Marlu Allan and Scott Stallard of Payson have donated $1 million to Arizona Opera. The Phoenix-based opera company announced the gift on Thursday, April 20.
Allan and Stallard are longtime supporters of the company, says Joseph Specter, president and general director for Arizona Opera. Stallard serves on the Arizona Opera board of directors.
Arizona Opera was founded in 1971 as Tucson Opera Company, but began performing in both Tucson and Phoenix during its 1976-77 season. To date, it’s mounted more than 170 fully-stages operas and concerts.
The $1 million gift supports Arizona Opera’s commitment to presenting new and contemporary works, Specter says.
This season, Arizona Opera presented the world premiere of Riders of the Purple Sage, the first opera developed by the company. It was inspired by a 1912 Zane Grey novel by the same name. The opera features music and scenic design by Arizona artists.
“Arizona Opera’s deepening commitment to presenting innovative and inspiring work that appeals to both longtime opera fans and first-time audiences is so important,” Allan says.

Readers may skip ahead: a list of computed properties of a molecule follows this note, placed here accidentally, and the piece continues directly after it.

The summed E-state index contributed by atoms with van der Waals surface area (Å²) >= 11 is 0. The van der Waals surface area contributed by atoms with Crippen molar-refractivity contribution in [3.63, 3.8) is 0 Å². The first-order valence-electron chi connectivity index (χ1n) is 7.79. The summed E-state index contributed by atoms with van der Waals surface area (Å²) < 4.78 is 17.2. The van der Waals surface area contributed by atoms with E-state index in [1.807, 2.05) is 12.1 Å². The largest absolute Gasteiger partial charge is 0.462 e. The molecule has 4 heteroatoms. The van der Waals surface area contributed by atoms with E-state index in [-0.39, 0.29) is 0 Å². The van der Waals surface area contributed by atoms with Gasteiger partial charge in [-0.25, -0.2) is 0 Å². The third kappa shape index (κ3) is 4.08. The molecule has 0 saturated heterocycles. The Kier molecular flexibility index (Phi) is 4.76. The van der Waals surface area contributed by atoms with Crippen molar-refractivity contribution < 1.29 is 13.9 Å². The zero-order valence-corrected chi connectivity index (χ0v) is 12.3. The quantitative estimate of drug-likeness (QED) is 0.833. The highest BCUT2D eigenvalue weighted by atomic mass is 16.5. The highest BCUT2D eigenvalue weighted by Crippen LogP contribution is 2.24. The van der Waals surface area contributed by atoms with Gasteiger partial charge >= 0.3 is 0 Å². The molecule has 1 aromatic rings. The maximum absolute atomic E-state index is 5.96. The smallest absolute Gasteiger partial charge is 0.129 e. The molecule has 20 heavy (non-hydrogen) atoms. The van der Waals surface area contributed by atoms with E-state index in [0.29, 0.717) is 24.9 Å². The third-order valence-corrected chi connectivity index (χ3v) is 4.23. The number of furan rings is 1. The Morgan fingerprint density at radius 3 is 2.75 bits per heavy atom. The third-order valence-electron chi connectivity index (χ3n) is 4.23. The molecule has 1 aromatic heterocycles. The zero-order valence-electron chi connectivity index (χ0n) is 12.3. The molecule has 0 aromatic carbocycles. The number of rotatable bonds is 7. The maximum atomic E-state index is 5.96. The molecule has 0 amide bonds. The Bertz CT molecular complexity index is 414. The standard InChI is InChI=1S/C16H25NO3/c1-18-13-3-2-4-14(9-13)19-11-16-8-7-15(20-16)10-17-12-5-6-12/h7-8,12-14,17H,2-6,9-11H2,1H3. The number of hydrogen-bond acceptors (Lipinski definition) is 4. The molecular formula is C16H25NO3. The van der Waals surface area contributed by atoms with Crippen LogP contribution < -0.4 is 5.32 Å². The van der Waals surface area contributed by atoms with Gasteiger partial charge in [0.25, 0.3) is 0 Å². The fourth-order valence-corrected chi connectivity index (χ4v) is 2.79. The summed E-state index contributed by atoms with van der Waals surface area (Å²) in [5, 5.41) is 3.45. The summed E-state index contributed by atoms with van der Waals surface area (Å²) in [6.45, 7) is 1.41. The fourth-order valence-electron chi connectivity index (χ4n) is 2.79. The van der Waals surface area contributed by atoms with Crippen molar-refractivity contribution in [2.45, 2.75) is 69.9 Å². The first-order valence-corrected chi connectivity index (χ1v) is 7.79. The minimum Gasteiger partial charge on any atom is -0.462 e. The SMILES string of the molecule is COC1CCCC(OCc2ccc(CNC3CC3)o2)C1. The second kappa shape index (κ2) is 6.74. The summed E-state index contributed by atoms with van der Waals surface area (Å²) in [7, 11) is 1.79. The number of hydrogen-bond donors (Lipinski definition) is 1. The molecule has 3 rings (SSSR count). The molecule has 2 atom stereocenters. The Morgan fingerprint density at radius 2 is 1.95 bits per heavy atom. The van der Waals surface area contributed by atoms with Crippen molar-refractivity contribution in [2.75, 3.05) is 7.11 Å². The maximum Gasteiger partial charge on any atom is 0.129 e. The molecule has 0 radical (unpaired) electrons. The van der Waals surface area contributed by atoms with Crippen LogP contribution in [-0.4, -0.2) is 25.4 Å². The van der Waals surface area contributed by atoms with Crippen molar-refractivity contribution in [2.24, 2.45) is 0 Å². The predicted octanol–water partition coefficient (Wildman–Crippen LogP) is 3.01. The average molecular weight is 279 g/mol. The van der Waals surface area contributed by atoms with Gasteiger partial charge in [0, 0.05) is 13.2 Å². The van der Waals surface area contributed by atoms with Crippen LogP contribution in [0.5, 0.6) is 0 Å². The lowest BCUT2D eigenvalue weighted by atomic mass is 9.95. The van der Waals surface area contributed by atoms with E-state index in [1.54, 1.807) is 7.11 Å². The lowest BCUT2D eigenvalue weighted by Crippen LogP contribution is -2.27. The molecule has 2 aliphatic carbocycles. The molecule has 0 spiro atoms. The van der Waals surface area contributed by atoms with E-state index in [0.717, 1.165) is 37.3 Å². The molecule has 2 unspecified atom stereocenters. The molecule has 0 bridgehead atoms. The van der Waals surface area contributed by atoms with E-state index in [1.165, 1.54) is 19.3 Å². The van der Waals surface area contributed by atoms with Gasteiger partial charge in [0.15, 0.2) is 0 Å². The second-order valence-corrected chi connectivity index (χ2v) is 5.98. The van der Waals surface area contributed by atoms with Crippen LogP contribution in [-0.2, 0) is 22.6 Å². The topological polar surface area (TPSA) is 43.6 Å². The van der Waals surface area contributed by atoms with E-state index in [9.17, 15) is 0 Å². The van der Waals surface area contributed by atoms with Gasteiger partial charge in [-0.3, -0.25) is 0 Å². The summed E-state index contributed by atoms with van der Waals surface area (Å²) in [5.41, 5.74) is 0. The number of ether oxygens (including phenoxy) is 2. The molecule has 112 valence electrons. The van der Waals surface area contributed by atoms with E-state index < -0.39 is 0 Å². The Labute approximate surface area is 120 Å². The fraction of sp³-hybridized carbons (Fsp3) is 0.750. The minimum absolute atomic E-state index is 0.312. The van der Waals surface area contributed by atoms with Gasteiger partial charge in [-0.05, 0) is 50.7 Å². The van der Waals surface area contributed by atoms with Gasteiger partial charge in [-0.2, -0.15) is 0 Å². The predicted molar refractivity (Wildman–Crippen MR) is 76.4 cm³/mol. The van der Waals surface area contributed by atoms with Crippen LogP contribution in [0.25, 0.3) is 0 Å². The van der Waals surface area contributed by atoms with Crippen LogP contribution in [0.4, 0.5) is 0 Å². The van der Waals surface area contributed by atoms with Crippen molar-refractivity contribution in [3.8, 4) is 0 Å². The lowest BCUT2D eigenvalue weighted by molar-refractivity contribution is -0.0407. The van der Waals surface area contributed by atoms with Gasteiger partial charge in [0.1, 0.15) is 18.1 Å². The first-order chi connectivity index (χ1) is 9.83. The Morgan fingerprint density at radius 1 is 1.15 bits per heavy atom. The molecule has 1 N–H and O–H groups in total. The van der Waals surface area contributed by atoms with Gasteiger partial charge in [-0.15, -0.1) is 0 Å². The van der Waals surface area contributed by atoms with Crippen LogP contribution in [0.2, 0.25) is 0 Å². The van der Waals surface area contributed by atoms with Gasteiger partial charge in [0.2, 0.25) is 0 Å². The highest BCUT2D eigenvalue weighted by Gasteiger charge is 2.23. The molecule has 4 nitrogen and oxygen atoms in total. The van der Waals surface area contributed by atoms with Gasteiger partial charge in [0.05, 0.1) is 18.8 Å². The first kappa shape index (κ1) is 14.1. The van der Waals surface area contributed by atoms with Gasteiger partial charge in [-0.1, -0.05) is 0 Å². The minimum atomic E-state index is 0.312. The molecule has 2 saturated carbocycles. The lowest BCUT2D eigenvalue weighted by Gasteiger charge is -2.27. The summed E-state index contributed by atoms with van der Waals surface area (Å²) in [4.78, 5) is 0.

Creating Riders of the Purple Sage cost about $1.1 million, Specter says. So, a $1 million gift could certainly fund an entirely new work.
Even so, Arizona Opera has not announced any specific productions tied to this gift.
But Specter says the company is continuing to explore new and contemporary works while considering options for future seasons.
“We have an enduring commitment to presenting the most electrifying program,” Specter says. “The annual presence of big, contemporary works is critical to today’s opera company.”
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In recent years, Arizona Opera has presented several contemporary works, including Cruzar la Cara de la Luna, Florencia en el Amazonas, and Arizona Lady.
Arizona Opera’s opens its 2017-18 season with Hercules vs. Vampires in October. The production features live performances of a new, original score against the backdrop of a 1961 cult classic film called Hercules in the Haunted World.
The company is already exploring options for subsequent seasons, Specter says. “So many works are being created today that dig into who we are as a culture,” he says.